Does a degree a librarian make?

At the very outset, let me put it plainly that this is a very controversial topic. In the library land of Mauritius, those who are exercising the profession of librarianship have not all followed the same route to qualify as librarians. Some have pursued their university degrees in varied subjects and followed their career in fields other than LIS. For them, joining the library sector was just by accident (the accidental librarian!). Others have worked in the library sector and gradually embarked on various courses leading to a degree in LIS. At present all librarians heading library and information services are degree holders (in LIS). The Mauritius Council of registered Librarians Act 2000 enacted by Parliament is clear on this point: no person shall be registered as a professional librarian unless he “holds a degree or a post graduate diploma in library and information studies from an internationally recognised school, university or other institutions.” So the question whether a person has to have a LIS degree to work as librarian is clear; there is no ambiguity on this.  It is worth noting that even after the promulgation of the Mauritius Council of Registered Librarians Act 2000, there were institutions which continued to be administered by people who did not hold any degree in LIS. Now they have all retired.

 

No doubt there need to be professional credentials for librarians. The profession is constantly evolving and there is room for people with IT and communications skills, knowledge of Database and Database Management Systems, Information Management Systems, and other qualities to design and manage the new user-centric online library services. A degree in LIS is vital but knowledge and expertise in other areas will help immensely.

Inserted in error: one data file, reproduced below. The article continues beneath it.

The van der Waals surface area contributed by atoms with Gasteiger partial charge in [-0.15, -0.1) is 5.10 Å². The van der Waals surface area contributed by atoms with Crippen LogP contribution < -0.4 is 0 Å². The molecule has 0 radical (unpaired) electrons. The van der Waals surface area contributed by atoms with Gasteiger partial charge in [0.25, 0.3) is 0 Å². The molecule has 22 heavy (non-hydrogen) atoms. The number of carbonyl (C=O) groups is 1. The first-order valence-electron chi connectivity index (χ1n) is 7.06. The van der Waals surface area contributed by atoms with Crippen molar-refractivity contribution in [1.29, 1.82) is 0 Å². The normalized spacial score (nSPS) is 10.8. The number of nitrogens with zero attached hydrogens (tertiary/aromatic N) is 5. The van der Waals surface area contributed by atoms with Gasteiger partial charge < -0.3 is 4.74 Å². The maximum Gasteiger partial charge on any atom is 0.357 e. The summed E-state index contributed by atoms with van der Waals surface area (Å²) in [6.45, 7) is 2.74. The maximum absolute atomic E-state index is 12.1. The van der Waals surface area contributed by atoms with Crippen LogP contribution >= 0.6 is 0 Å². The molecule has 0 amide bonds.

In Mauritius, a distinction is made between paraprofessionals and professionals in the library sector. Many librarians call themselves professional librarians which imply that there are librarians who are not professionals! The Mauritius Council of Registered Librarians Act 2000 also mentions professional librarians in many sections. Even a  library association has been created exclusively for professional librarians, thus discriminating against other categories of emplyees and paraprofessionals. After giving a thought to what constitute a professional librarian and a non-professional librarian, matters get more confused. Is there any difference between a professional librarian and a library professional? Is a cataloguer not a library professional? A Web Master or a database Administrator working in a library, is he not a library professional? Is this just a matter of terminology? Can we say that there are library professionals who are not professional librarians?

 

I believe that there is a tendency from library people here to take for granted that the conferment of a basic degree in LIS entitle them to the status of a professional librarian. Earning a degree and registering oneself with the Council as a registered librarian automatically convert one into a professional. This attitude encourages people to do nothing and only wait for the opportune moment  to be offered appointment as librarian. Once this target is achieved, the story ends. Some people have purposely made the young generation believe this story to be true. This is highly debatable. Is there not any flaw in our library land which needs to be addressed to change this mindset? There is an interesting thread opened in our forum under the title “Use of the word Librarian” but very few of us have expressed our views /opinions. In our local context, if the degree makes the librarian, however, a degree does not make a professional. It takes more to become a professional. After all, is it not the person who makes the entire difference?

R. Hauroo

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